Front Drive Shaft Center Carrier Support Bearing

Ujoint Service Article

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The first symptom of the bearing going was a burning rubber smell like a belt was loose and slipping. Others have reported that they were hearing a whine/whir that I could never locate, but could only hear it between 1-20 MPH. I was beginning the first leg of my August 2002 Colorado trip and exited the highway in Frisco on my way to down to Alma and Mosquito pass. I pulled over and checked the belt on my 98td wagon and it was fine. I wheeled for a few days and worked my way down to Southern Colorado and stayed in Ouray. After about 8 days of 4 wheeling I began to notice a small shake in the front end while driving down the main street in Ouray. When I returned to the motel I crawled under the truck and discovered that the front drive shaft had about 1/4" up and down play at the center bearing.

There are 2 primary causes of failure. Wear and pulling (not winching) from the front which causes twisted front propeller shaft tubes. 

If I had known I might have prolonged it's life by removing the 'U' shaped horseshoe bracket holding the bearing to the truck and lining it with a strip of scrap rubber. This would firm up the rubber block that holds the bearing to the truck and reduce flex. See the picture below.

In my case the bearing was going bad due to the fact that it was heating the rubber up enough to burn. I was leaving for home the next day so I figured the driveshaft would be in constant tension while highway driving so it would stay in the same place and not shake around.

Well, I was wrong. We took off early the next morning and after traveling about 10 miles the first indication that something was very wrong was the stench of burning rubber. Another 10 miles and the vibration started. It got pretty violent and I almost pulled over in the middle of nowhere. I got lucky and was able to nurse the truck into Montrose where I pulled over in a parking lot. I always carry tools so I removed the undercarriage protection and pulled the drive shaft off by disconnecting the U joints. The bearing was totally destroyed. There were no balls left and the carrier was a mangled mess. The rubber that surrounds the bearing was burned.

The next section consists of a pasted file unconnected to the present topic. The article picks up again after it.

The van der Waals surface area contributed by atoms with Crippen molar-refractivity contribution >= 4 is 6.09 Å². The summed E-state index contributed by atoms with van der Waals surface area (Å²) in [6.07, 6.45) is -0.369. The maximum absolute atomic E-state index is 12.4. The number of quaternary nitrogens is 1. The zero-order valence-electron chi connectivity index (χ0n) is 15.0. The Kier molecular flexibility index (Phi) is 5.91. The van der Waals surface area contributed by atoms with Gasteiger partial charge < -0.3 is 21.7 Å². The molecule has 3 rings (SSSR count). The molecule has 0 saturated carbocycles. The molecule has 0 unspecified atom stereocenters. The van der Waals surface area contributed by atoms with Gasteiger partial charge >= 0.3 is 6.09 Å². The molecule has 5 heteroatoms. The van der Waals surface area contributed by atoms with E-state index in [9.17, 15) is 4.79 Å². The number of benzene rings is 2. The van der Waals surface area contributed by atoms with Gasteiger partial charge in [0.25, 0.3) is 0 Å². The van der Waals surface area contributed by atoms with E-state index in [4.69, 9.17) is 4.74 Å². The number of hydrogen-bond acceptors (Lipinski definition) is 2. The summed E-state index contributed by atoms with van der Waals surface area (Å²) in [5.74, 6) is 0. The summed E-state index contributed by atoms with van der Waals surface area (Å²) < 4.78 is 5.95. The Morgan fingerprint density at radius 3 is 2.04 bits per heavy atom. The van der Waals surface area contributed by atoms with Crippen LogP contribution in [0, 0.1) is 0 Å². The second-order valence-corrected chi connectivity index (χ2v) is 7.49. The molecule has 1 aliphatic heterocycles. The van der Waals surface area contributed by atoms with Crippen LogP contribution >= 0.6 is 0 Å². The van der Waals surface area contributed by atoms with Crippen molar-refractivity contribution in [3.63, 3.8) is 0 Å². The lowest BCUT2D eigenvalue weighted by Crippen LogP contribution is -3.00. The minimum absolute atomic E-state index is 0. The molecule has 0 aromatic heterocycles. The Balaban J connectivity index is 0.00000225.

I simply put the truck into 4 High Lock which locks the front and rear drive shafts together and drove all the way back home to Illinois in 2 wheel drive. The truck won't move if you put it in 4 H because the full time 4wd transfer case will route the power to the path of least resistance which is the front since it's disconnected.

Just an aside. Some owners have proposed that if you could put your Hummer in 2wd it will improve the on road drivability, improve fuel economy and reduce wear. In my opinion, based on driving in 2wd all the way from Montrose CO to Chicago and around town for a couple of weeks before I got around to replacing the shaft there was no difference in handling (on the road) or in fuel economy. Because you can't unlock the hubs (if you could you wouldn't have brakes), most of the front drive train is turning anyway so you don't really save that much in reduced friction. You will save some wear and tear on the transfercase chain but you might make it up in increased wear on the rear drive line. The Hummer was designed to split the driving force between the front and rear. Since it is now driving the total weight of the truck it's probable that the rear drive train may experience increased wear.

The U joints, slip joints, and the carrier bearing itself should not have any play at all.  However, you can get some play between the rubber cushion around the bearing and the frame, as the rubber will compress over time.  If you can shake the drive shaft up and down more then 1/4" I'd start watching it. Like I said above this is not a big deal and can be repaired by using a piece of inner tube or other rubber to make a shim to go between the cushion and the frame.

I learned the hard way. Here's me after I had to pull over in a parking lot in Montrose CO after the center bearing self destructed. At least it was a beautiful day to work.
Blown Bearing